Monday, July 31, 2006

Everybody's Fantasy

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Have you ever fantasized about inheriting a fortune from a relative you never even knew you had? It has to be my fantasy, because I know all my relatives, and I won't be inheriting anything from them.

"Deadly Will" by Marion Moore Hill is touted as "A Deadly Past Mystery". In the Prologue (1789), Nathan Henry is telling Benjamin Franklin about his plan for his will. He intends to leave his entire estate to all relatives who might be living two hundred years in the future. Until then, a succession of executors will have to tend his estate.

Calm Down! I know it's a silly premise, given the corruption rampant in the world. Realistically, there's no way an estate from 1789 would be even partially in tact after two hundred years worth of bankers and executors got through with it, but humor me.

Jump to 2001 - Richardson, Texas. Millie Kirchner (Sharmilla Kristalynn Kirchner, if you please, and it's not intended to be funny) is the single mother of eight year old Danny. She works at a nursing home and goes to the University of Texas. She receives a letter from a law firm in Philadelphia informing her that she is one of Nathan Henry's heirs, and inviting her to come to the Henry Home in Philadelphia for the closing of the estate. Old Nathan stipulated that the heirs had to pay their own ways to Philly, and anyone unable to attend would not be penalized. He wanted the heirs to meet each other and stay the week, at the end of which they would receive their inheritances.

There were 22 living heirs, and six couldn't be there, but the others managed to make it. And, a motely bunch they were. Old Nathan chose ten "keepsakes" to be given away in a lottery on the first evening. Among them were an old quilt, run up with her own fingers by Betsy Ross. There was also a letter to Nathan signed by Benjamin Franklin. There were several other things, all of great value, that were given as a kind of bonus, I gather. The drawing was to include even the names of those who were absent.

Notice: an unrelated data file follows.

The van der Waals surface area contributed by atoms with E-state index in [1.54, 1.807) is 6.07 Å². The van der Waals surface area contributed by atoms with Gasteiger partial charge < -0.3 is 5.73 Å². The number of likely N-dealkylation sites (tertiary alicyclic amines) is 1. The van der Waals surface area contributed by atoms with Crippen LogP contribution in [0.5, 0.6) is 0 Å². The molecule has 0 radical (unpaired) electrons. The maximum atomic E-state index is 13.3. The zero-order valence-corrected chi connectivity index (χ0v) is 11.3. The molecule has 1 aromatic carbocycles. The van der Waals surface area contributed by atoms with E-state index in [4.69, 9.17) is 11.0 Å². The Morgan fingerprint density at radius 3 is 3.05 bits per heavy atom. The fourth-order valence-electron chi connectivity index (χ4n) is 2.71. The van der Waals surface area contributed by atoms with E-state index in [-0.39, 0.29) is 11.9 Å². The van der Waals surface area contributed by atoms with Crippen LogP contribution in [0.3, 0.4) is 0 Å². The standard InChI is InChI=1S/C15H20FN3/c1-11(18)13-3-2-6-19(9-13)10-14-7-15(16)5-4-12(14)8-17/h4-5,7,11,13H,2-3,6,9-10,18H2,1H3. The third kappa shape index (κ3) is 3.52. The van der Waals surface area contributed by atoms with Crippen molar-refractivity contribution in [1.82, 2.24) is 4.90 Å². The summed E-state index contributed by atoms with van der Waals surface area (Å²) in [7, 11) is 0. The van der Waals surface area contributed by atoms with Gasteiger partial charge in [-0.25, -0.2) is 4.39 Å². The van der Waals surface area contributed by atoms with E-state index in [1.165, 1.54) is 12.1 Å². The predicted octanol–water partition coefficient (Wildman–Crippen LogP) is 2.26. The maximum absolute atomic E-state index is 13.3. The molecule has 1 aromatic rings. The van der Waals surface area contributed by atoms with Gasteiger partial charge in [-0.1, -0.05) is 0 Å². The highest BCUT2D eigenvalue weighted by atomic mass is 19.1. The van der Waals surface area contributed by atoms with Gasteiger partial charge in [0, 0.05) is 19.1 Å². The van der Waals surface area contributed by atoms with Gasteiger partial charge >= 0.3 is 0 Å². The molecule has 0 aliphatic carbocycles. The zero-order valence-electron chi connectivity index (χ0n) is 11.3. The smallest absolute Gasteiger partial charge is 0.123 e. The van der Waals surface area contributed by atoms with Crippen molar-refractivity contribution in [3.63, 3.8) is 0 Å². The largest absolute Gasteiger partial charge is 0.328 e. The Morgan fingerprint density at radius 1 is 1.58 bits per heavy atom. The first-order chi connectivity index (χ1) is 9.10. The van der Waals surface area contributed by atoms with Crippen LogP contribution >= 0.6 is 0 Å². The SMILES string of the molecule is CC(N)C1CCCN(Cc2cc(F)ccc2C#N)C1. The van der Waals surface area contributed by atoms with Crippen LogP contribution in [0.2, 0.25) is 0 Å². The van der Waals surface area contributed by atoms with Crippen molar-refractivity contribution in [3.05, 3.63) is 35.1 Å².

At first, Millie doesn't think she can afford to go, but her favorite patient, Sylvia, sees to it that she has the money for the trip, and tells her that she will be with her in spirit, if not in the flesh, and she's not just whistlin' Dixie. By the time Millie gets to Philly, she is channeling Sylvia's pithy comments. In the course of the first evening, the lottery is held and the heirs learn that they will each inherit a half-million dollars, give or take.

Things get off to a rip-roaring start, with the first murder happening the first night, and after that, they were dropping like flies every couple of days. Thereafter, every time someone is murdered, their inheritances grow.

In spite of the murders, the executor and lawyer stick to their schedule of sight-seeing for the heirs and every place they go, someone else is murdered. Millie suspects everyone, including the two guys who are vying for her attention, in spite of the fact that they are all cousins. Very distant cousins, of course, but still....

The book was entertaining enough to keep my attention, and since this is the first book in the series, I'll read her next offering, even though I'm not positive I'll end up being a fan. Her first published novel was a cozy set in Oklahoma, about a librarian. I'm going to get it, and review it when I can.


saz said...

Unusual plot that sounds very good! Also think I might be interested in the Oklahoma cozy.

Alan G said...

Your opening comment reminded me of one of my favorite TV programs back in the mid-fifties which was titled "The Millionaire". That was such a good program and went a long way in feeding the fantasy you referred to of one day getting a knock at our door and a check for a gazillion dollars.

Betty said...

Alan g: That's probably when I started fantasizing about it. :-)